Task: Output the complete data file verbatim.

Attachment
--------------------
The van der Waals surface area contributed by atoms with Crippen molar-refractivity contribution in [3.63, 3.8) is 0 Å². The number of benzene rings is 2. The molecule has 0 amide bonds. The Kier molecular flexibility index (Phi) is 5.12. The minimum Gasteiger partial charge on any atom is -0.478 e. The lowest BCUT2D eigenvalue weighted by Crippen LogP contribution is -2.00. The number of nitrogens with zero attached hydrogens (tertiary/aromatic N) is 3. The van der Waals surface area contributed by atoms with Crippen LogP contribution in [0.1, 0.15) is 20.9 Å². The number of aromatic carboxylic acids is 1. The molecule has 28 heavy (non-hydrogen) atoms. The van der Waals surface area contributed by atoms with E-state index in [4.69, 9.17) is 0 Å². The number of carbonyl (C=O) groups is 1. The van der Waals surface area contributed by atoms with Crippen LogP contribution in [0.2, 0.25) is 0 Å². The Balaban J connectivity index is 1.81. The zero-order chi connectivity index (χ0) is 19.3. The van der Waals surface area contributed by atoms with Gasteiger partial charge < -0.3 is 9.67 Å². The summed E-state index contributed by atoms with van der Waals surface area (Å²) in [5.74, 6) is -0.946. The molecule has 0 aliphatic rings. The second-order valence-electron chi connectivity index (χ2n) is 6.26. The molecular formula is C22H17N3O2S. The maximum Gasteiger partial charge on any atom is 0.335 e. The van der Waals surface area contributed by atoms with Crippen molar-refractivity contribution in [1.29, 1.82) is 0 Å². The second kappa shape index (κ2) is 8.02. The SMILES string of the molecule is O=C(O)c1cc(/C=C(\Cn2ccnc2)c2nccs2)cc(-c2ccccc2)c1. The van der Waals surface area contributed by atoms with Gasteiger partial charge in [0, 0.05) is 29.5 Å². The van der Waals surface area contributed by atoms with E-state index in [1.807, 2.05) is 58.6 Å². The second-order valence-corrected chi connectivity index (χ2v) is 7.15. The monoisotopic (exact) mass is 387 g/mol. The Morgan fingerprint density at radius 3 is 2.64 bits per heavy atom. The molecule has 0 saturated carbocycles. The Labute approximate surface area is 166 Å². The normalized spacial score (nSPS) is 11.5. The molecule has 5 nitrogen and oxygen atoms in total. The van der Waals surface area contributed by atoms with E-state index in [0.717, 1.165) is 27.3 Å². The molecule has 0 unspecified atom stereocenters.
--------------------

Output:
The van der Waals surface area contributed by atoms with Crippen molar-refractivity contribution in [3.63, 3.8) is 0 Å². The number of benzene rings is 2. The molecule has 0 amide bonds. The Kier molecular flexibility index (Phi) is 5.12. The minimum Gasteiger partial charge on any atom is -0.478 e. The lowest BCUT2D eigenvalue weighted by Crippen LogP contribution is -2.00. The number of nitrogens with zero attached hydrogens (tertiary/aromatic N) is 3. The van der Waals surface area contributed by atoms with Crippen LogP contribution in [0.1, 0.15) is 20.9 Å². The number of aromatic carboxylic acids is 1. The molecule has 28 heavy (non-hydrogen) atoms. The van der Waals surface area contributed by atoms with E-state index in [4.69, 9.17) is 0 Å². The number of carbonyl (C=O) groups is 1. The van der Waals surface area contributed by atoms with Crippen LogP contribution in [0.2, 0.25) is 0 Å². The Balaban J connectivity index is 1.81. The zero-order chi connectivity index (χ0) is 19.3. The van der Waals surface area contributed by atoms with Gasteiger partial charge < -0.3 is 9.67 Å². The summed E-state index contributed by atoms with van der Waals surface area (Å²) in [5.74, 6) is -0.946. The molecule has 0 aliphatic rings. The second-order valence-electron chi connectivity index (χ2n) is 6.26. The molecular formula is C22H17N3O2S. The maximum Gasteiger partial charge on any atom is 0.335 e. The van der Waals surface area contributed by atoms with Crippen molar-refractivity contribution in [1.29, 1.82) is 0 Å². The second kappa shape index (κ2) is 8.02. The SMILES string of the molecule is O=C(O)c1cc(/C=C(\Cn2ccnc2)c2nccs2)cc(-c2ccccc2)c1. The van der Waals surface area contributed by atoms with Gasteiger partial charge in [0, 0.05) is 29.5 Å². The van der Waals surface area contributed by atoms with E-state index in [1.807, 2.05) is 58.6 Å². The second-order valence-corrected chi connectivity index (χ2v) is 7.15. The monoisotopic (exact) mass is 387 g/mol. The Morgan fingerprint density at radius 3 is 2.64 bits per heavy atom. The molecule has 0 saturated carbocycles. The Labute approximate surface area is 166 Å². The normalized spacial score (nSPS) is 11.5. The molecule has 5 nitrogen and oxygen atoms in total. The van der Waals surface area contributed by atoms with E-state index in [0.717, 1.165) is 27.3 Å². The molecule has 0 unspecified atom stereocenters.